If you happened to be watching the April Fools' Day edition of the
Fox reality show "American Idol," your eye might have snagged on the
only member of the giddy audience wearing a suit and tie.
That formally dressed gentleman, it turns out, was none other than Eugene W. Hickok. We are not fooling. Among the rowdy crowd egging on their favorites to become (the producers fervently hope) America's next singing superstar— applauding on cue and seemingly having a grand time—was your U.S. undersecretary of education.
Mr. Hickok, who swears he's not a regular watcher of the hit show, was in the land of glitz and glamour to speak to a California charter school group. While he was out West, Mr. Hickok met with folks in the entertainment industry, including officials at Disney and Fox, which puts out the high-school-themed drama "Boston Public."
Mr. Hickok said those meetings were an exploration of ways to promote the "No Child Left Behind" Act of 2001 through Hollywood relationships. Presidential sideman Karl Rove made a similar Hollywood foray about a year ago looking to promote other aspects of the Bush administration agenda.
One of the people Mr. Hickok met with is a relative of Clay Aiken, who is among the seven surviving singers on "American Idol." The show winnows down its contestants by asking viewers to vote by phone for their favorites.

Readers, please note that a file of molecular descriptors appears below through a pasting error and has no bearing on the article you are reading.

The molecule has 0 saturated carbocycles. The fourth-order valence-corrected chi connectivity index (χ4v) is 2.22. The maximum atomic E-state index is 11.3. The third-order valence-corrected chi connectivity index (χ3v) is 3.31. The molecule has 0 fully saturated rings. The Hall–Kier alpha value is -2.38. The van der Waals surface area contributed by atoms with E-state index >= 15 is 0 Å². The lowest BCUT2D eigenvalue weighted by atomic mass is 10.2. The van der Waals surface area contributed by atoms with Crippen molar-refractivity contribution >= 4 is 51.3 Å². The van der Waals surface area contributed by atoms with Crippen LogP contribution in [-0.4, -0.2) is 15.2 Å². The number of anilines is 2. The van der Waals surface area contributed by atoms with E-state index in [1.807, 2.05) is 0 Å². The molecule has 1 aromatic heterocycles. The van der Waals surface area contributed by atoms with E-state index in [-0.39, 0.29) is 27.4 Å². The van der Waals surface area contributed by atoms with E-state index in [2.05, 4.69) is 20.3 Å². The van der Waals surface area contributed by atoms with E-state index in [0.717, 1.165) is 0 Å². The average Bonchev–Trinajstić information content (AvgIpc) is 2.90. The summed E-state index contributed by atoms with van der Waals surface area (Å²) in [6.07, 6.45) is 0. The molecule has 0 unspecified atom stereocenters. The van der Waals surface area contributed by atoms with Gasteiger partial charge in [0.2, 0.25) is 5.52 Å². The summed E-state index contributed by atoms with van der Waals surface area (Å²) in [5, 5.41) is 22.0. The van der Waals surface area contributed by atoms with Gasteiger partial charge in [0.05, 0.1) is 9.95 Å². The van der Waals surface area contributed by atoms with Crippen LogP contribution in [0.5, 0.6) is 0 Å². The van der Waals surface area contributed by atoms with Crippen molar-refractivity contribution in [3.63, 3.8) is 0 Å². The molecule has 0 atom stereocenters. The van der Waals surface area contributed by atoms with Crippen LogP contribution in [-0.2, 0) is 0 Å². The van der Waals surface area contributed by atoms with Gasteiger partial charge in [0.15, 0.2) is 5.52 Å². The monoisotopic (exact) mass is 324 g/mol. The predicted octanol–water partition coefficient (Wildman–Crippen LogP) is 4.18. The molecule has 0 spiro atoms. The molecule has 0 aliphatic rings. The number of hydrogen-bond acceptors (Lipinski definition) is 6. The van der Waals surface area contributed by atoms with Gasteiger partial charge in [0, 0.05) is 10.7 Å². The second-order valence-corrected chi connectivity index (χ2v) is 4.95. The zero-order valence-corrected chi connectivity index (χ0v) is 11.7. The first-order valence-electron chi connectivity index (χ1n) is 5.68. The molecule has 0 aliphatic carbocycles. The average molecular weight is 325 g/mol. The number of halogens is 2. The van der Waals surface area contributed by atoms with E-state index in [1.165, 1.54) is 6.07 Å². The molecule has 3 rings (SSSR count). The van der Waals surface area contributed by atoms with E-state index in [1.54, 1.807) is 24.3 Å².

So Mr. Hickok and John P. Bailey, the director of the Education Department's office of educational technology, ended up in the "friends and family" section cheering for the spiky-haired Mr. Aiken during the disco-themed episode of the show. Clad in a silky, polka-dot shirt, the 24-year-old singer belted out "Everlasting Love."
Three of the four judges thought Mr. Aiken was fabulous: "That's how you do it, dawg," judge Randy Jackson opined, somewhat mysteriously. But the notoriously nasty Simon Cowell, a record executive, adjudged Mr. Aiken's efforts to be "terrible."
Mr. Hickok sided with the other three judges. He said the evening was fun. However, disco, he said, "is not my genre."
Mr. Hickok sat near the pop-folk singer Jewel—who was definitely not wearing a suit—and he said he got some autographs while he was there. He refused to say whose signatures he scored.
Mr. Hickok did earn bonus points with his 24-year-old daughter, who is a big fan of the show. "She went nuts," Mr. Hickok said. "At least for the moment, I was cool."
—Michelle R. Davis
Vol. 22, Issue 31, Page 21